Cantor Fitzgerald analysts Justin Kew and Tom Liston say Wi-LAN (Wi-LAN Stock Quote, Chart, News: TSX:WIN) these days is a rare thing: a stock with significant upside and a valuation that provides a floor price.
This morning, Wi-LAN reported its Q1, 2013 numbers. The company lost $6.43-million on revenue of $18.4-million, which it says was ahead of its own guidance of $18.1-million.
CEO Jim Skippen said the quarter, which saw the company’s stock languish, was nonetheless beneficial to shareholders.
“In the first quarter of 2013, our revenues, expenses and adjusted earnings all came in better than our guidance for the quarter,” he said. “Working within our capital allocation model, Wi-LAN returned $4.9-million to shareholders in dividend and share buyback payments.” Skippen added: “We advanced negotiations with many companies and signed, in the second quarter, a broad TV and digital TV display licence with Panasonic Corp.”.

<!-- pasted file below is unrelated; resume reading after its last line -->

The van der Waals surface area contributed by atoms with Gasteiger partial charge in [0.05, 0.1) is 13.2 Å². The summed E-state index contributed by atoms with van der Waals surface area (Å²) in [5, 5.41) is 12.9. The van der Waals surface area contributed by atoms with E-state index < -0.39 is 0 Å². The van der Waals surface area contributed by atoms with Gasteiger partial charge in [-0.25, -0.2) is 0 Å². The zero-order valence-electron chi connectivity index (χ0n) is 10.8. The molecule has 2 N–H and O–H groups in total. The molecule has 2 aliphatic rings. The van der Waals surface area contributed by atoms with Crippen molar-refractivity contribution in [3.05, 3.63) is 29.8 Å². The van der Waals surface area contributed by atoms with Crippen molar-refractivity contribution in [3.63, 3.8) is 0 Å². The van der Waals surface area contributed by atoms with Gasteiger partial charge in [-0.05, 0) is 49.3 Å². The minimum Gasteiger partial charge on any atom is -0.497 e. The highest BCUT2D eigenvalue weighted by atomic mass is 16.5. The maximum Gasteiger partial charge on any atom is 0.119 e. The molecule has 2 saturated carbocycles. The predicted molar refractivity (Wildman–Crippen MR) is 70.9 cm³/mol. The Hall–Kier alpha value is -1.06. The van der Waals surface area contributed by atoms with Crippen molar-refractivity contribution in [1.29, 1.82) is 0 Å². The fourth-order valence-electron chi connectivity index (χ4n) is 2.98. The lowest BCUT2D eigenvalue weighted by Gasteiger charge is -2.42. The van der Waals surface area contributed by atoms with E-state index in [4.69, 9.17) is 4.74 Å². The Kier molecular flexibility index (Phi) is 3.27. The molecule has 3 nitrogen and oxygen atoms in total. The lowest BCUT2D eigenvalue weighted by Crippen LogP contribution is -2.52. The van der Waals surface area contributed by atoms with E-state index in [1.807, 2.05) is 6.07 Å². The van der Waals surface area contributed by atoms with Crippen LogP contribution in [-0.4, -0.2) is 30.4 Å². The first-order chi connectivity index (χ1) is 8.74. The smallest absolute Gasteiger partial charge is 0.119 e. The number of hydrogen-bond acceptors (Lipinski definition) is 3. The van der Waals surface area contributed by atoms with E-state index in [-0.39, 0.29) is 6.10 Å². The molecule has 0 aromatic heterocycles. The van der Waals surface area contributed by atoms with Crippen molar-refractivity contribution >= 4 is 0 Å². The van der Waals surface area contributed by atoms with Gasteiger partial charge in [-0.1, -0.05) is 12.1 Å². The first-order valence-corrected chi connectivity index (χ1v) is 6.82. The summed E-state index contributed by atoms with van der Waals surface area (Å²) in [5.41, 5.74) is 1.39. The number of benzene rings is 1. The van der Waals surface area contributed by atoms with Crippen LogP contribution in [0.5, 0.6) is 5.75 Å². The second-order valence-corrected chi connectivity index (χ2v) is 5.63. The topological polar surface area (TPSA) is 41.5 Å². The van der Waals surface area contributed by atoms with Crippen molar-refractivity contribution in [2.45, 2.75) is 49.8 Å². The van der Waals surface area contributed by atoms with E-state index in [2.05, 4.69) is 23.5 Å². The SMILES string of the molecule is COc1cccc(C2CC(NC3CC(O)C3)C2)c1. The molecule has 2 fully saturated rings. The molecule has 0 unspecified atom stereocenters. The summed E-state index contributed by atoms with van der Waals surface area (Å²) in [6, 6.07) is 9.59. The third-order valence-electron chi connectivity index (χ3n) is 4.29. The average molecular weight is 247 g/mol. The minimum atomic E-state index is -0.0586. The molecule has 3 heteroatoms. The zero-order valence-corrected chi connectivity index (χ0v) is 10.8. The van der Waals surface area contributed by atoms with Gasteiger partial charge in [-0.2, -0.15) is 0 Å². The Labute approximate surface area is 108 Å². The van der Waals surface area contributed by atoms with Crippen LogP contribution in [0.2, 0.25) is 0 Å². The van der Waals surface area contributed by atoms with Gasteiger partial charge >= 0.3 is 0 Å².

Kew and Liston say Wi-LAN’s management team is pragmatic, noting that the company has never actually gone to trial. The Cantor Fitzgerald analysts expect that most of its scheduled trials will be settled, giving Wi-LAN a similar lift in EBITDA and revenue that it saw in the second half of 2011, when its stock was a high-flier on the TSX. In a research update to clients this morning, Cantor Fitzgerald reiterated its BUY recommendation and $7.00 target price on Wi-LAN.
In anticipation of investors looking for individual catalysts on upcoming trials, The Cantor Fitzgerald analysts underscored in today’s research note that Wi-LAN doesn’t depend on the outcome of any one patent infringement case, but builds “a compelling and robust case of multiple patent infringement cases”.
Kew and Liston say they believe the market is not fully pricing Wi-LAN’s cash flows or assets properly. The analysts say they calculate the value of the company’s cash, its cash flow from current contracts and the value of its patent portfolio at $640-million. This, they say, means Wi-LAN would be worth $3.70 a share if it were to wind down right now, and discounts completely the ongoing value of its patent portfolio and cash flow from renewals on its current licenses.